Recorded 12-18 January, 4 February 1972. Released as the B-side of “Starman” and as a reissued single in 1976 (to promote the hits compilation ChangesOneBowie, which included “Suffragette City” but oddly enough not “Starman”). “Suffragette City” was a staple of most ’70s Bowie concerts and returned in his 1990 and 2003-2004 tours.

Top: A Clockwork Orange: droogs on the town; young Alex (Bowie: “instead of just having one eyelash I went the whole hog and had two eyelashes”); Kubrick shoots the Korova Milk Bar sequence.

15 Responses to Suffragette City

  1. snoball says:

    I like the idea of “A Clockwork Orange” remade as a 70’s British sex comedy staring Robin Askwith: ‘Confessions of a Droog’.

  2. mark says:

    I was in a band that covered this in the late 80s. I played bass and got the “hey man” line.

  3. andrew says:

    Your blog is amazing. Really enjoy dropping in and out of it.

  4. During the two-chord back-and-forth that takes up whole last third of the song, the piano is basically hammering “96 Tears” by ? and the Mysterians.

  5. twinkle-twinkle says:

    http://fyeahpriests.tumblr.com/page/2

    “My collar mounting firmly to the chin…
    but asserted by a simple pin” -T.S. Eliot

    Dressed like a priest he was – A leper messiah – Till there was rock, you only had god

    The link above takes you to a great photo of Bowie in his priestly Angel of Death look from his appearance with the PSB’s and their remix of ‘Hallo Spaceboy’. However, the main reason for this post concerns a possible mis-hearing of a lyric which may have had an influence on Bowie’s creation of Ziggy. (Rather as when some people, including Bowie, may have misheard the Scott Walker lyric, ‘There is no help’, as,’There is no hell…’).

    When I first played the Small Faces song entitled, ‘Wham Bam Thank You Ma’am’, I heard the lyric,

    ‘She was good to those, who took off all their clothes and played guitar,’

    as,

    ‘ She was good to those, who took on holy clothes or played guitar.’

    For years I was convinced that was the lyric – it was such an evocative, transgressive image; you had to be a rock god or a priest to enjoy her charms.

    Sadly, that wasn’t the lyric, but if I misheard it as, ‘took on holy clothes or played guitar’, perhaps some kid from Brixton did too. And maybe it created even better images in his mind? He certainly liked the title, which was a popular colloquialism back in the day.

    Songwriters: Lane, Ronnie / Marriott, Steve

    Well she was a lady of charms, A string of young boys on each arm,
    She was good to those, who took off all their clothes and played guitar.
    Love comes, stays grows, anyway your mind blows, Wham Bam Thank you Mam,
    We’ll boogie till the rooster crows his thing. Oh yeah

    He lived alone, love for none, He said ‘Pain never hurt anyone’
    Oh, no no no, surprise surprise, consumption on the floor, stretcher out the door,
    And that was it.
    God forsaken empty shell, forgotten in a bad smell, Wham Bam, look out Sam,

    The devil claims his own to moan in hell.

    Shang a lang a shang a doo lay shang a lang,
    Sa I’d ma moon sa idi ma moon sa idi gris gris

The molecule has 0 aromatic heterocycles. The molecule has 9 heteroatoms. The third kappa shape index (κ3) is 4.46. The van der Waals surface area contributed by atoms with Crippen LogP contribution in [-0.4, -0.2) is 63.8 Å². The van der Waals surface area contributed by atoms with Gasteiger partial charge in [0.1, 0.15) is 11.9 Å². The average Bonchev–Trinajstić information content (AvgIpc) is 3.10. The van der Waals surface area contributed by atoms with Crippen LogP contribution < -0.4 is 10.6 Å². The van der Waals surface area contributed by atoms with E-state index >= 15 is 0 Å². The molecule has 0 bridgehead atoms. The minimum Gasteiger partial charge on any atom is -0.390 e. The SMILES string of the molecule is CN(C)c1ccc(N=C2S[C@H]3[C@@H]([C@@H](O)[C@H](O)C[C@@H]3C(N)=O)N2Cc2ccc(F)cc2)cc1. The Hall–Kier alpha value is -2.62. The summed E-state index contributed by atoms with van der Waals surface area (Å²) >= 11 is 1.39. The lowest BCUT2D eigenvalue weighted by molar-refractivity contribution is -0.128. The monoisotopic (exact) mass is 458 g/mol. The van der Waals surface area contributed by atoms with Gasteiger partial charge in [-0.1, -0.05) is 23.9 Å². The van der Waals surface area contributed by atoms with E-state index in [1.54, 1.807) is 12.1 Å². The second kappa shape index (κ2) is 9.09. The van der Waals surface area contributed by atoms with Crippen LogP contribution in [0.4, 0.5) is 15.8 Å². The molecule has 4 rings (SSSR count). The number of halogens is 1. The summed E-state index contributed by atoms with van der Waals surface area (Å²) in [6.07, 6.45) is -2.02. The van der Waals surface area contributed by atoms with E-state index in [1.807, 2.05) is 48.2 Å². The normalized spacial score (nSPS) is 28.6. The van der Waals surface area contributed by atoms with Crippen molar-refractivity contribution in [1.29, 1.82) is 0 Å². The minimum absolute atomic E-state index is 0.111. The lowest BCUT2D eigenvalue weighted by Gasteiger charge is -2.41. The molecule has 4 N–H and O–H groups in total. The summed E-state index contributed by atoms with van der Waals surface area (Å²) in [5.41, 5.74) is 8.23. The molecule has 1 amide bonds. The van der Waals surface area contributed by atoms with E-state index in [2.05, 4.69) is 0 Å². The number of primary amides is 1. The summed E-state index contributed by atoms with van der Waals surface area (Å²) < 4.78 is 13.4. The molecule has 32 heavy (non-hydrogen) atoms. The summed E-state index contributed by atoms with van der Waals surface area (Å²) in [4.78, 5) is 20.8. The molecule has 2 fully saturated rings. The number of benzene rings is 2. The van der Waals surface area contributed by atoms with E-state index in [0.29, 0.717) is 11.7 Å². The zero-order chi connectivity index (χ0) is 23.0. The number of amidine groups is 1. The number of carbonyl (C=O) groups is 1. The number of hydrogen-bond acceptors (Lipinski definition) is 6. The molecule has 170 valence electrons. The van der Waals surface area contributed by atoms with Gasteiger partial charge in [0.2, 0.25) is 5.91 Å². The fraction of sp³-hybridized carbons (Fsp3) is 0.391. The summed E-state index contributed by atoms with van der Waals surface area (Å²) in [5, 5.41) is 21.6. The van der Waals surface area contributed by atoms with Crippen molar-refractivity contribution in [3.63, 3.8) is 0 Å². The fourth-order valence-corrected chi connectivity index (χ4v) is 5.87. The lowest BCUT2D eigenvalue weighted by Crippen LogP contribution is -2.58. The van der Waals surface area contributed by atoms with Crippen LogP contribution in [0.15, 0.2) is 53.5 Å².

But hold your breath and close your eyes, turn the corner of surprise,
    Cause there you are,

    Well our lives are run by ego freaks, a walking book of rules who seeks
    To keep you in your pigeon hole and sus you when your soul steps out of line.

    Come on… oh yeah… oooooh ooooh ooooh

  6. sparkeyes says:

    I believe the term “Suffragette City” to be Bowie-coined, bisexual guy-specific hep-speak for the state of being (temporarily) hetero – into girls and not guys (for now).

  7. billter says:

    Interesting that in the reverse of the situation from “ChangesOneBowie,” “Nothing Has Changed” includes “Starman” but leaves out “Suffragette City.”

  8. slring says:

    Excellent post.

    Any chance I could get details for the source of the quote which begins ‘The whole idea of having this phony-speak thing’, please? You’ve accredited it to Bowie in 1993 but I’m hoping you’ll be able to give me a book title or archived article link if that’s possible.

    Thanks in advance.🙂

    • col1234 says:

      hey there: i think i got that quote from the Ziggy Stardust “5 Years” site, which only had a date, not a source. http://www.5years.com/countdown30th.htm

      don’t know if I tracked down where it came from (possibly a TV/radio interview, is my guess). am way from the files but will check when i get back home

      • slring says:

        Thanks. Yes, I spotted the quote there as well. Will do a bit of digging around to see if I can get the original source. If I ever find out I’ll be back to let you know!

  9. leonoutside says:

    Book states “Malcolm McLaren’s Alex in Clockwork Orange”. Surely you meant the other British Malcolm, Malcolm McDowell? O Lucky Man…There’s a film.

    • col1234 says:

      yes. that’s what happens when your publisher doesn’t provide a copy editor for your 500+ page book

      • leonoutside says:

        Zeroes! You’ve arrived in the land of a thousand different names. It doesn’t matter (doesn’t matter).

        It’s an utterly great book tho’ Chris. Invaluable actually. Really good work. I get a lot out of it.

  10. grasshopper says:

    Does anyone know why Suffragette City has been omitted from Nothing Has Changed and Legacy. Seems so strange that one of his most significant songs of his entire career is missing from the last two Best Of’s?